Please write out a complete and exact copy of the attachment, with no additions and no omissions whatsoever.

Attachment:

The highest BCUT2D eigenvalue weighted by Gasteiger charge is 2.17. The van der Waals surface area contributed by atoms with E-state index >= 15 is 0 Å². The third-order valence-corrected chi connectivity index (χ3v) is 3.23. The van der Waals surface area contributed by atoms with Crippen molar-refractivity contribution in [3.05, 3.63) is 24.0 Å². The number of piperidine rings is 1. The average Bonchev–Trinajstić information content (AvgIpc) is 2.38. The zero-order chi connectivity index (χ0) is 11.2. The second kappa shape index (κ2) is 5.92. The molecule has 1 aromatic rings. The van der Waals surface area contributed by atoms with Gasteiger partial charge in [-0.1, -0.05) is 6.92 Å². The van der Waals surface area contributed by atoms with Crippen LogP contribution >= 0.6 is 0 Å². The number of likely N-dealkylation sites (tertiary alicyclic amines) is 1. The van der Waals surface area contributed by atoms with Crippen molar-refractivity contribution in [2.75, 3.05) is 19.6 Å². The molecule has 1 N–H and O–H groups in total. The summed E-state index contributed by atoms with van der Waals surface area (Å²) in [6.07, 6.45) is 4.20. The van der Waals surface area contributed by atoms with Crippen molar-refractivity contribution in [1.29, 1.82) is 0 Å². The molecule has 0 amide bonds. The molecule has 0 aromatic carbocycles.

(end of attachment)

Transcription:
The highest BCUT2D eigenvalue weighted by Gasteiger charge is 2.17. The van der Waals surface area contributed by atoms with E-state index >= 15 is 0 Å². The third-order valence-corrected chi connectivity index (χ3v) is 3.23. The van der Waals surface area contributed by atoms with Crippen molar-refractivity contribution in [3.05, 3.63) is 24.0 Å². The number of piperidine rings is 1. The average Bonchev–Trinajstić information content (AvgIpc) is 2.38. The zero-order chi connectivity index (χ0) is 11.2. The second kappa shape index (κ2) is 5.92. The molecule has 1 aromatic rings. The van der Waals surface area contributed by atoms with Gasteiger partial charge in [-0.1, -0.05) is 6.92 Å². The van der Waals surface area contributed by atoms with Crippen LogP contribution >= 0.6 is 0 Å². The number of likely N-dealkylation sites (tertiary alicyclic amines) is 1. The van der Waals surface area contributed by atoms with Crippen molar-refractivity contribution in [2.75, 3.05) is 19.6 Å². The molecule has 1 N–H and O–H groups in total. The summed E-state index contributed by atoms with van der Waals surface area (Å²) in [6.07, 6.45) is 4.20. The van der Waals surface area contributed by atoms with Crippen molar-refractivity contribution in [1.29, 1.82) is 0 Å². The molecule has 0 amide bonds. The molecule has 0 aromatic carbocycles.